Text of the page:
Mangaba Fruit Plant (Hancornia Speciosa)
Mangaba Fruit / Hancornia Speciosa:
Common Names: Mangabeira, Mangaba
Botanical Name: Hancornia Speciosa
Description: Mangaba Fruit, scientifically known as Hancornia Speciosa Gomes (Apocynaceae), is a tree widely distributed in southern and western South America, specifically in Paraguay, Brazil, Bolivia, and Peru. The tree provides an edible fruit that is popular and commonly used locally, and it also produces latex that has been exported in the past as a source of rubber. The fruit is typically harvested from the wild but is also cultivated for its culinary uses. It is highly esteemed in parts of Brazil, especially as marmalade.
Fruit Characteristics: The fruit needs to be very ripe and soft (fallen to the ground) to be free of any latex or bitterness. Fully ripe fruits have a delicious, succulent, viscous, sweet, aromatic pulp with a pleasant subacid flavor. The fruit can be consumed fresh or used to make juice, sherbet, preserves, and other products.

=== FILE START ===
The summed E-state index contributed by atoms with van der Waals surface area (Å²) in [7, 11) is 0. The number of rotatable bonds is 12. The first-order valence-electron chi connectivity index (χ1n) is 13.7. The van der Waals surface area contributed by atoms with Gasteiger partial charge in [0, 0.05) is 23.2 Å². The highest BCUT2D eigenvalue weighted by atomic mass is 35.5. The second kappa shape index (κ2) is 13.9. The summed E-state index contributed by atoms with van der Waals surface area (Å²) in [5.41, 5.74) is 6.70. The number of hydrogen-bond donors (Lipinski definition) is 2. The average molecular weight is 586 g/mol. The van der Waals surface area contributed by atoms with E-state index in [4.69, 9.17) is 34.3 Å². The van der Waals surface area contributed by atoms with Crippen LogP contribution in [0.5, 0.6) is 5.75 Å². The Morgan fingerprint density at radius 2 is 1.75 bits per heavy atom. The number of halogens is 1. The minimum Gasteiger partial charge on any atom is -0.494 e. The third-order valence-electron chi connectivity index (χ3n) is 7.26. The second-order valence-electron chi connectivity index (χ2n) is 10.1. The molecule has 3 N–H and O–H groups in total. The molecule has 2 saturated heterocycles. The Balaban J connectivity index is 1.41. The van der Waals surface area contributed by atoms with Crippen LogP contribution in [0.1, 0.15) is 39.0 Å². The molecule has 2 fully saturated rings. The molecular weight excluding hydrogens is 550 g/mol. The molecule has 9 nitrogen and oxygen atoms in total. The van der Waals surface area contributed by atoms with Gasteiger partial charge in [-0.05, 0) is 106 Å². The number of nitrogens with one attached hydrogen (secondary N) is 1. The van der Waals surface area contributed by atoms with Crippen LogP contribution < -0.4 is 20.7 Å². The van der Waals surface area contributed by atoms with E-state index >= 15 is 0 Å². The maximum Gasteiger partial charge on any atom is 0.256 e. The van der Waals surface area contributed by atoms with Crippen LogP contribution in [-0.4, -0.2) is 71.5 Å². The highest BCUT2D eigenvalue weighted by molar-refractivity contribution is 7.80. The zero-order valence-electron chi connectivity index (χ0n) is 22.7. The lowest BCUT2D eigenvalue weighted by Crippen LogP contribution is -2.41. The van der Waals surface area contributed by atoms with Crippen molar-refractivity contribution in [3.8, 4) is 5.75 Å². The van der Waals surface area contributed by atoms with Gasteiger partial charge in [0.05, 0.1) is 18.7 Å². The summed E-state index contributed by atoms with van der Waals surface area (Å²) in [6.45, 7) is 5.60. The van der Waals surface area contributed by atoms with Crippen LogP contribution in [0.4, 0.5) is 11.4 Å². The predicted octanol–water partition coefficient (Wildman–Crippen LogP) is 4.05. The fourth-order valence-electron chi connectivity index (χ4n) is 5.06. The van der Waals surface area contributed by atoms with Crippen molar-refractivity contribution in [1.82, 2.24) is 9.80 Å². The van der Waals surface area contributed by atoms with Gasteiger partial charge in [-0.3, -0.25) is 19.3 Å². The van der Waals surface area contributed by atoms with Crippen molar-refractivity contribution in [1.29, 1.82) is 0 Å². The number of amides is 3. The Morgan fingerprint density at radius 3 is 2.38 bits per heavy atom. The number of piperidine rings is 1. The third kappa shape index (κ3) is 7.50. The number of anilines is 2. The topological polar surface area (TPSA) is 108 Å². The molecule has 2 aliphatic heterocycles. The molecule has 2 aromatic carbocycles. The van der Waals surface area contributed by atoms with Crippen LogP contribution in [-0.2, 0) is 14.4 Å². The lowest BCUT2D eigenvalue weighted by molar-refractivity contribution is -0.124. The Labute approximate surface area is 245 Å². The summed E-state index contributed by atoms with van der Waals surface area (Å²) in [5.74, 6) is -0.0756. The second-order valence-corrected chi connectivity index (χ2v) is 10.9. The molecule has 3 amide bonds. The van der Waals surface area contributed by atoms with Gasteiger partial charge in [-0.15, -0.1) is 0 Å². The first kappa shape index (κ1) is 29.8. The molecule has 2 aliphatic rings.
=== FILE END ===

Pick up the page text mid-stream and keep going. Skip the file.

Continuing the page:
Tree Characteristics: The mangabeira tree typically grows to a height of 5-6 meters but can reach 10 meters. It starts bearing fruit at 3-5 years. The mangabeira is a hardy tree and thrives in sandy soils that are poor in nutrients.
Nutrient Content: In addition to its sensory characteristics and high production potential (10–12 ton/ha), mangaba is rich in bioactive compounds, including phenolics and carotenoids. These compounds contribute to the fruit's elevated potential for anti-inflammatory, anti-hypertensive, and antioxidant properties.
Bloom Time/Fruiting: 2 to 3 Years
Maintenance Required: Moderate